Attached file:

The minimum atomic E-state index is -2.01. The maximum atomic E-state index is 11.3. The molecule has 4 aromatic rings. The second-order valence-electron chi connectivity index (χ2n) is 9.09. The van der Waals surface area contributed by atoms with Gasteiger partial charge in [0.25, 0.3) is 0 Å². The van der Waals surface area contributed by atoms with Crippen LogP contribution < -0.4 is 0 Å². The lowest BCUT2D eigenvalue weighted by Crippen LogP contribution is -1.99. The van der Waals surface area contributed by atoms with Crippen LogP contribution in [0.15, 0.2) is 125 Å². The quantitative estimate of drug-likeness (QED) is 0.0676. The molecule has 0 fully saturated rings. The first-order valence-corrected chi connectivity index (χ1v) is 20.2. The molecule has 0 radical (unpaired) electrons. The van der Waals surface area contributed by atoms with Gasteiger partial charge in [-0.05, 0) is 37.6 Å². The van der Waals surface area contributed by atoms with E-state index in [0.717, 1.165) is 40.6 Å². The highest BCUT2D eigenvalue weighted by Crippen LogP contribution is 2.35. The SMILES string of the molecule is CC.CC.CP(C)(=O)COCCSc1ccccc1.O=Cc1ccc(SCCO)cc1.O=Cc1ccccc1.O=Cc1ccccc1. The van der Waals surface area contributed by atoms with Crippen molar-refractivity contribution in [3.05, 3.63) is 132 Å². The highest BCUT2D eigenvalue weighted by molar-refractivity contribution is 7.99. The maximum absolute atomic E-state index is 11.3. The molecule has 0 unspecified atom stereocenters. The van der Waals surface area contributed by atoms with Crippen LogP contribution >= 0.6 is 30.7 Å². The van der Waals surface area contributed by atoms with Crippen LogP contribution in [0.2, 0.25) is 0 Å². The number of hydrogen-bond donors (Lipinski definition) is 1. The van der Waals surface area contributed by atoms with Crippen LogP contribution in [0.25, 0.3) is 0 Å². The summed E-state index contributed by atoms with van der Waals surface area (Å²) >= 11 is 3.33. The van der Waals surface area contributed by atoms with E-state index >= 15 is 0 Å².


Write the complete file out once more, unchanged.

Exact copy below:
The minimum atomic E-state index is -2.01. The maximum atomic E-state index is 11.3. The molecule has 4 aromatic rings. The second-order valence-electron chi connectivity index (χ2n) is 9.09. The van der Waals surface area contributed by atoms with Gasteiger partial charge in [0.25, 0.3) is 0 Å². The van der Waals surface area contributed by atoms with Crippen LogP contribution < -0.4 is 0 Å². The lowest BCUT2D eigenvalue weighted by Crippen LogP contribution is -1.99. The van der Waals surface area contributed by atoms with Crippen LogP contribution in [0.15, 0.2) is 125 Å². The quantitative estimate of drug-likeness (QED) is 0.0676. The molecule has 0 fully saturated rings. The first-order valence-corrected chi connectivity index (χ1v) is 20.2. The molecule has 0 radical (unpaired) electrons. The van der Waals surface area contributed by atoms with Gasteiger partial charge in [-0.05, 0) is 37.6 Å². The van der Waals surface area contributed by atoms with E-state index in [0.717, 1.165) is 40.6 Å². The highest BCUT2D eigenvalue weighted by Crippen LogP contribution is 2.35. The SMILES string of the molecule is CC.CC.CP(C)(=O)COCCSc1ccccc1.O=Cc1ccc(SCCO)cc1.O=Cc1ccccc1.O=Cc1ccccc1. The van der Waals surface area contributed by atoms with Crippen molar-refractivity contribution in [3.05, 3.63) is 132 Å². The highest BCUT2D eigenvalue weighted by molar-refractivity contribution is 7.99. The maximum absolute atomic E-state index is 11.3. The molecule has 0 unspecified atom stereocenters. The van der Waals surface area contributed by atoms with Crippen LogP contribution >= 0.6 is 30.7 Å². The van der Waals surface area contributed by atoms with Crippen LogP contribution in [0.2, 0.25) is 0 Å². The number of hydrogen-bond donors (Lipinski definition) is 1. The van der Waals surface area contributed by atoms with Crippen LogP contribution in [0.25, 0.3) is 0 Å². The summed E-state index contributed by atoms with van der Waals surface area (Å²) >= 11 is 3.33. The van der Waals surface area contributed by atoms with E-state index >= 15 is 0 Å².